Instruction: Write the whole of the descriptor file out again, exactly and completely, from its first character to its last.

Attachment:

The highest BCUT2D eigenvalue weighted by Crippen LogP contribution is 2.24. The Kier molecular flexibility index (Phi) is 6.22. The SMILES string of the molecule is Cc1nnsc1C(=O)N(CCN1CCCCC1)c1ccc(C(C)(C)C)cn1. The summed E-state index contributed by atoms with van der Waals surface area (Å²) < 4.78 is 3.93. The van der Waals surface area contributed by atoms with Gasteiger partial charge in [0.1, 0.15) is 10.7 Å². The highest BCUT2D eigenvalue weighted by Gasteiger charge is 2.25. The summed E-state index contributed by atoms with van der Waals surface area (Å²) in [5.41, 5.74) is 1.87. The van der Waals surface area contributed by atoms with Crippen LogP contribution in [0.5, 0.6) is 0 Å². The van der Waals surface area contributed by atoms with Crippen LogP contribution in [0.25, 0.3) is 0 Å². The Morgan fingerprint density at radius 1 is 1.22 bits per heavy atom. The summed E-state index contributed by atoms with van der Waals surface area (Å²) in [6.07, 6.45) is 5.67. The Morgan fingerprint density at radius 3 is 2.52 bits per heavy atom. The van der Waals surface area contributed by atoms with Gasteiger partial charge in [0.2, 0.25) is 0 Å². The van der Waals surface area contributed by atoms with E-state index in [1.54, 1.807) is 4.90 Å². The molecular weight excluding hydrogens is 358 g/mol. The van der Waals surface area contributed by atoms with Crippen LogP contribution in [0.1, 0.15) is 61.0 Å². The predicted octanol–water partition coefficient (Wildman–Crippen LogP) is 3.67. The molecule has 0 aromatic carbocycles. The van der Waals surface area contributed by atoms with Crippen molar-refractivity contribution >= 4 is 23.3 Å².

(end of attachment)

The highest BCUT2D eigenvalue weighted by Crippen LogP contribution is 2.24. The Kier molecular flexibility index (Phi) is 6.22. The SMILES string of the molecule is Cc1nnsc1C(=O)N(CCN1CCCCC1)c1ccc(C(C)(C)C)cn1. The summed E-state index contributed by atoms with van der Waals surface area (Å²) < 4.78 is 3.93. The van der Waals surface area contributed by atoms with Gasteiger partial charge in [0.1, 0.15) is 10.7 Å². The highest BCUT2D eigenvalue weighted by Gasteiger charge is 2.25. The summed E-state index contributed by atoms with van der Waals surface area (Å²) in [5.41, 5.74) is 1.87. The van der Waals surface area contributed by atoms with Crippen LogP contribution in [0.5, 0.6) is 0 Å². The van der Waals surface area contributed by atoms with Crippen LogP contribution in [0.25, 0.3) is 0 Å². The Morgan fingerprint density at radius 1 is 1.22 bits per heavy atom. The summed E-state index contributed by atoms with van der Waals surface area (Å²) in [6.07, 6.45) is 5.67. The Morgan fingerprint density at radius 3 is 2.52 bits per heavy atom. The van der Waals surface area contributed by atoms with Gasteiger partial charge in [0.2, 0.25) is 0 Å². The van der Waals surface area contributed by atoms with E-state index in [1.54, 1.807) is 4.90 Å². The molecular weight excluding hydrogens is 358 g/mol. The van der Waals surface area contributed by atoms with Crippen LogP contribution in [0.1, 0.15) is 61.0 Å². The predicted octanol–water partition coefficient (Wildman–Crippen LogP) is 3.67. The molecule has 0 aromatic carbocycles. The van der Waals surface area contributed by atoms with Crippen molar-refractivity contribution >= 4 is 23.3 Å².